SAN FRANCISCO – Petrified lightning, or rocks that have been zapped and superheated by a lightning strike, could reveal details about the shocking weather phenomenon, new research suggests.
When lightning strikes a rock, the huge jolt of current heats up the material for microseconds, vaporizes substances inside and forms a glassy rock called fulgurite, study co-author Jiangzhi Chen, an applied physicist at the University of Pennsylvania, said here Wednesday (Dec. 14) at the annual meeting of the American Geophysical Union.
By analyzing the bubbles that form inside fulgurite, Chen and his colleagues can calculate hot the material gets, and that, in turn, can reveal insights into how exactly lightning works, Chen said. [Electric Earth: Stunning Images of Lightning]
Lightning occurs when an electrical current is transmitted from clouds to the ground, illuminating the sky and creating dangerously high voltage. But even though this is one of the more everyday occurrences in nature, scientists understand very little about how lightning actually works.
Researchers have a variety of methods of measuring the energy and current generated during a lightning strike, such as taking pictures of the actual strikes. But because lightning strikes are random, it can be hard to catch them in action. What's more, many of those methods can differ by several orders of magnitude, Chen said.
By contrast, fresh fulgurite can be easily acquired a day or two after a lightning strike. The rock is also easily distinguishable: It has reddish patches and burn marks from the lightning strike, Chen said. Fulgurite is also filled with bubbles that form when substances such as carbon dioxide, water and oxygen in the rock vaporize, Chen added.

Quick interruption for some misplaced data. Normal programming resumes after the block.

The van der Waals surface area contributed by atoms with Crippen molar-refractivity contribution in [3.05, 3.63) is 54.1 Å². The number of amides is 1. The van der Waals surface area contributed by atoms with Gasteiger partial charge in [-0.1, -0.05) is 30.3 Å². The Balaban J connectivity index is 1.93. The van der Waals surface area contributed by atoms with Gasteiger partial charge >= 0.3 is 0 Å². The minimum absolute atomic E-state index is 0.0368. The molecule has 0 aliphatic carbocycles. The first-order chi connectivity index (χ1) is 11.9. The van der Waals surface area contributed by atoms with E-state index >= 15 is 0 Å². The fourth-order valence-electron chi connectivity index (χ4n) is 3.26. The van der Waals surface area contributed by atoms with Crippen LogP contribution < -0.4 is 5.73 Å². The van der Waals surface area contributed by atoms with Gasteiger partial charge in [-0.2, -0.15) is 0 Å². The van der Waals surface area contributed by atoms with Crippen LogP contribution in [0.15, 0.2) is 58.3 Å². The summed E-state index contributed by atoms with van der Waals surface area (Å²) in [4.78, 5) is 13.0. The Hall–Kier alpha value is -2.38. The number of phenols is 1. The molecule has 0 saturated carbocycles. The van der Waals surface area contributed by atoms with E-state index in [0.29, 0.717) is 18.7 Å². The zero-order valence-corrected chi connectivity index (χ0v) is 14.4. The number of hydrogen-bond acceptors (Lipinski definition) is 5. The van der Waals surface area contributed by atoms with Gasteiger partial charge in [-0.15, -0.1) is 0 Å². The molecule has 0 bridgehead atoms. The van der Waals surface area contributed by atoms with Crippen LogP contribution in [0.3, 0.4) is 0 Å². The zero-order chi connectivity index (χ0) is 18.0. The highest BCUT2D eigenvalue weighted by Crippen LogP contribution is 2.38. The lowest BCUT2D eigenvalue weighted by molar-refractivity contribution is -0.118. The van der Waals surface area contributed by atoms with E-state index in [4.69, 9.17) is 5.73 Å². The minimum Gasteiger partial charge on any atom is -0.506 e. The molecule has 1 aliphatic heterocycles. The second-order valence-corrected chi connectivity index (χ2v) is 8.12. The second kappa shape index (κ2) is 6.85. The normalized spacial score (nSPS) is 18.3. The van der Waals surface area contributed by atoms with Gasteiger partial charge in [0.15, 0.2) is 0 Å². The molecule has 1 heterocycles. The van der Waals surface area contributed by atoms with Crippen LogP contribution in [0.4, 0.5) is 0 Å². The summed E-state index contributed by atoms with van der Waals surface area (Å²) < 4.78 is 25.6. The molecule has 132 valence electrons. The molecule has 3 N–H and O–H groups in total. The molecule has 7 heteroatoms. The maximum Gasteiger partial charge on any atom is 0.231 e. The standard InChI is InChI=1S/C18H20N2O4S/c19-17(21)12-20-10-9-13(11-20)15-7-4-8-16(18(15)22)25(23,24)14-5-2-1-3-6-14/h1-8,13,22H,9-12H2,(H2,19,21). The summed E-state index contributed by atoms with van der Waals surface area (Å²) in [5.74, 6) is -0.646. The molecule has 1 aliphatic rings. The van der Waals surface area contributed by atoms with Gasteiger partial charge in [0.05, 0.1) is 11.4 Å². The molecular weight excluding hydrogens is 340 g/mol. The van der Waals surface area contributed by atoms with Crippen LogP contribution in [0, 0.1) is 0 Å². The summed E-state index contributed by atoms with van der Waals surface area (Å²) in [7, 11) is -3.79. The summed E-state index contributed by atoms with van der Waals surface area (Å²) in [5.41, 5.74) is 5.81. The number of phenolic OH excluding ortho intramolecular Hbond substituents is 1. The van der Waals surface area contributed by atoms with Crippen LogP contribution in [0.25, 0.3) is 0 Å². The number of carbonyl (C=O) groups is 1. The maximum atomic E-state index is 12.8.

To see if they could get understand the temperatures and energy levels reached when lightning strikes, Chen and his colleagues cut a piece of fulgurite rock from the top of Mount Mottarone in Italy. Chen then thinly sliced the rock, put it under a microscope, and characterized the size, distribution and number of vapor bubbles in the material.
Scientists can determine the underlying composition of the rock by measuring the frequencies of light that reflect off of it. Knowing that, combined with a model of how frequently bubbles seed at different temperatures, Chen and his colleagues can come up with an estimation of just how hot the rock got during the lightning zap, and how long it stayed hot. That, in turn, can give some understanding of the lightning strike's total energy, he said.
Still, there are some limitations in this estimate.
When lightning strikes "only a fraction of the energy is actually transmitted to the rock," Chen told Live Science. The rest gets dissipated as it electrifies the air and causes the thunder that accompanies the strikes, among other things, he said.
Right now, the findings are a matter of pure scientific curiosity, but they could potentially make it easier to study other huge shocks to the Earth, such as bomb blasts and meteorite strikes.
"Those impact events are relatively to difficult to study, but lightning hitting a target is relatively easy to find," Chen said.
Original article on Live Science.